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Math Help - powers and congruences

  1. #1
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    powers and congruences

    Hi, I don't know how to do math code or anything to make it look good, but bear with me please.



    Given integers a and m,
    Suppose a^e == 1 mod m (where == is the congruence sign, ^ raises to a power)
    Suppose e is the smallest positive integer for which this is true.
    If u>0, show that a^u == 1 mod m if and only if e divides u.


    It's easy to show that if e divides u, then a^u == 1 mod m.
    I am having a hard time showing the other direction though.

    One thing I think that might be useful in the proof is to multiply both sides of a^e == 1 mod m by a^(u-e) to obtain a^u == a^(u-e) mod m. If anyone has any hints, please let me know. Thanks.
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  2. #2
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    Quote Originally Posted by jimmyjimmyjimmy View Post
    Hi, I don't know how to do math code or anything to make it look good, but bear with me please.



    Given integers a and m,
    Suppose a^e == 1 mod m (where == is the congruence sign, ^ raises to a power)
    Suppose e is the smallest positive integer for which this is true.
    If u>0, show that a^u == 1 mod m if and only if e divides u.


    It's easy to show that if e divides u, then a^u == 1 mod m.
    I am having a hard time showing the other direction though.

    One thing I think that might be useful in the proof is to multiply both sides of a^e == 1 mod m by a^(u-e) to obtain a^u == a^(u-e) mod m. If anyone has any hints, please let me know. Thanks.


    Hint: Euclidean algorithm. Divide u by e with residue:  u =xe + r\,,\,\,with\,\,\,r=0\,\,\,or\,\,\,|r|<e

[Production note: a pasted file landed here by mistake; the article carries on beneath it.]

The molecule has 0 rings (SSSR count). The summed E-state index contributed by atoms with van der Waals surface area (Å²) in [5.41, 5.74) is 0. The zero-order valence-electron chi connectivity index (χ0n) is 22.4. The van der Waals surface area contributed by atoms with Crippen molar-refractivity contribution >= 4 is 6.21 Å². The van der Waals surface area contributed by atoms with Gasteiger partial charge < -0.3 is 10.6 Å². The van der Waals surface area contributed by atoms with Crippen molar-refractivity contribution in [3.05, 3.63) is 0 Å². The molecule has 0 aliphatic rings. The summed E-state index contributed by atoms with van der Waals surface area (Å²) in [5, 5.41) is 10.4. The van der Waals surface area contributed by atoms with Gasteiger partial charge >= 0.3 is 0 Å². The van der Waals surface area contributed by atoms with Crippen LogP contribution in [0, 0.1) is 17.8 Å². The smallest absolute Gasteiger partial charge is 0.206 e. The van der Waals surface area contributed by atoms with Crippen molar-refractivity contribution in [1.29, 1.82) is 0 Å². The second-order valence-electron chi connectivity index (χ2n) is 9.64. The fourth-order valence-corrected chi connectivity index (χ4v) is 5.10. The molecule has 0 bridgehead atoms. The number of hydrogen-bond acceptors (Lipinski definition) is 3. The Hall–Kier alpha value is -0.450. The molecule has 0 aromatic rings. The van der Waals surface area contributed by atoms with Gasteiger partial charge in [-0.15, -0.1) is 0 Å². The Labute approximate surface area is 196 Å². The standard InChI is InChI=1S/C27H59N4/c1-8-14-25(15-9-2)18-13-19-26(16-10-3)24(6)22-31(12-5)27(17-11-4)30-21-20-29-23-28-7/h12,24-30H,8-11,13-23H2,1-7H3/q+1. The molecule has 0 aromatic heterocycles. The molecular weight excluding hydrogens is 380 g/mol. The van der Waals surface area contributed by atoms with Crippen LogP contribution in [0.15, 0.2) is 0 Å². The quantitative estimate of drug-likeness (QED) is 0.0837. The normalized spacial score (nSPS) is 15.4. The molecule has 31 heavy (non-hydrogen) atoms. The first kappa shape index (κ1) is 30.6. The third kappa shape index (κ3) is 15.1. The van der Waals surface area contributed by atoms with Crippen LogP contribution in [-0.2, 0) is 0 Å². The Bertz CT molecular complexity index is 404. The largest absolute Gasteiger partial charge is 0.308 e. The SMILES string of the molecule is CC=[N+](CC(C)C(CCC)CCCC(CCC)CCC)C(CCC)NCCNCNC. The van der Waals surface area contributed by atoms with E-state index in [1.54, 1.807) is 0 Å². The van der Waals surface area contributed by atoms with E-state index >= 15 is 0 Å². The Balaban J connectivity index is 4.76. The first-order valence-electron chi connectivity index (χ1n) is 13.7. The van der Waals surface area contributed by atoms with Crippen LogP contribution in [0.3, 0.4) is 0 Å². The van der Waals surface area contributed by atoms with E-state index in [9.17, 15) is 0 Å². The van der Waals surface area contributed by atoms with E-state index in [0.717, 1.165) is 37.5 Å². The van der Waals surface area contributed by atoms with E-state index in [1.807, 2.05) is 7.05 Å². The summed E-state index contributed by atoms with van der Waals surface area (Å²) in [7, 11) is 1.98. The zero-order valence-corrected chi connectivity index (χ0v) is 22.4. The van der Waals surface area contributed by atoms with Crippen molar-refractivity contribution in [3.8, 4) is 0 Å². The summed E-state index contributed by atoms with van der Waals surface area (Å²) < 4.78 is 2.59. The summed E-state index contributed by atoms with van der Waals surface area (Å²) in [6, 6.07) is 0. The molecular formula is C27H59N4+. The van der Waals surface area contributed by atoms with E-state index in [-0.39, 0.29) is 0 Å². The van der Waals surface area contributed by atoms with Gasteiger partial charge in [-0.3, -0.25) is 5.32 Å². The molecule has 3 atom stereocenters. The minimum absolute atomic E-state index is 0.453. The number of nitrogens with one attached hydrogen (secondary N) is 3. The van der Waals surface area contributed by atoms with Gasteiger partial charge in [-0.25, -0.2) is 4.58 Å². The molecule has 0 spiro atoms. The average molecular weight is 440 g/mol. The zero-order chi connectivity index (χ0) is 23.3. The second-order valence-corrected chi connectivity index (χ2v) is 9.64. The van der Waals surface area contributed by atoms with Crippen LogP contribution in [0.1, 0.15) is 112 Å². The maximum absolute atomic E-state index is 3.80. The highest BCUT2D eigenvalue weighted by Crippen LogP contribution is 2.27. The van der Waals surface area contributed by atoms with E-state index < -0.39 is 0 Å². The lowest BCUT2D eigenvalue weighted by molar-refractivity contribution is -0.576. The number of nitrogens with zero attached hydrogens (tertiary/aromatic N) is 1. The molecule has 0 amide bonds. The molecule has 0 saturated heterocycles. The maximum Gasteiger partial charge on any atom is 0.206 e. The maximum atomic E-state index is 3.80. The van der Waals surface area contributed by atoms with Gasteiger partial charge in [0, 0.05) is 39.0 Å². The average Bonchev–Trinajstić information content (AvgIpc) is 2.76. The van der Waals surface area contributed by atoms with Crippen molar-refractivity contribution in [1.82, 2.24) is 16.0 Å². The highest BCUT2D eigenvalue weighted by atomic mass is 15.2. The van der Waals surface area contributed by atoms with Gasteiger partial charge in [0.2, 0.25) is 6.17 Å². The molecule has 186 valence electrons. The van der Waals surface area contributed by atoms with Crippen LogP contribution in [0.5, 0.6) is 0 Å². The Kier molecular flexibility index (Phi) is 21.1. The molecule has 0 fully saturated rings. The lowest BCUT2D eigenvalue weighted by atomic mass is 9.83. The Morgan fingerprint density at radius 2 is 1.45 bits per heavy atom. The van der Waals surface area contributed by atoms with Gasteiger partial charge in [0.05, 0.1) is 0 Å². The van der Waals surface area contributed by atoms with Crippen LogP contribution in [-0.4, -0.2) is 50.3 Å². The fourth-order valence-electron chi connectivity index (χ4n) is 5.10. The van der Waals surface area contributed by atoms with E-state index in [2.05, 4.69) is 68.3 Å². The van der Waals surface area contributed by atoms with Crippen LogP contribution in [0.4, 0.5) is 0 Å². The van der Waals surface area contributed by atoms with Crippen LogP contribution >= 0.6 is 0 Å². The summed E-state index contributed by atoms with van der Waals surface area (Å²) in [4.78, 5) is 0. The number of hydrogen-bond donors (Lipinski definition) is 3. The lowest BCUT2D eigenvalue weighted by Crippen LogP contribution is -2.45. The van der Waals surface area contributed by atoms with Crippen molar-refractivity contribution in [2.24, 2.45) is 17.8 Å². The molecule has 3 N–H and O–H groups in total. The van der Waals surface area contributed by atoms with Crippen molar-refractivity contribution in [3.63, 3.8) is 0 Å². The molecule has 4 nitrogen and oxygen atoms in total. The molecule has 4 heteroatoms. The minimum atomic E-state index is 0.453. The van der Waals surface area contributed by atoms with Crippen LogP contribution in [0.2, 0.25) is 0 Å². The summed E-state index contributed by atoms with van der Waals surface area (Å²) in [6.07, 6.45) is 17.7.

now raise a to the u=th power and use minimality of e...

    Tonio
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  3. #3
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    I’m not sure if the Euclidean algorithm works here (but I could be wrong).

    Do you know group theory? The problem is very simple if you consider the multiplicative group \mathbb Z_m^\times of the units of the ring \mathbb Z_m of integers modulo m. Then if e is the smallest positive integer such that a^e\equiv1\pmod m, this means a\in\mathbb Z_m^\times has order e in \mathbb Z_m^\times – and the rest is just group theory.
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  4. #4
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    Quote Originally Posted by proscientia View Post
    Im not sure if the Euclidean algorithm works here (but I could be wrong).

    Do you know group theory? The problem is very simple if you consider the multiplicative group \mathbb Z_m^\times of the units of the ring \mathbb Z_m of integers modulo m. Then if e is the smallest positive integer such that a^e\equiv1\pmod m, this means a\in\mathbb Z_m^\times has order e in \mathbb Z_m^\times and the rest is just group theory.

    u=xe+r \Longrightarrow 1=a^u=a^{xe+r}=\left(a^e\right)^xa^r=a^r \Longrightarrow r=0 by\,\,minimality\,\,of\,\,e\,\,\Longrightarrow e \mid u and we're done, and no group theory at all was needed.

    Tonio
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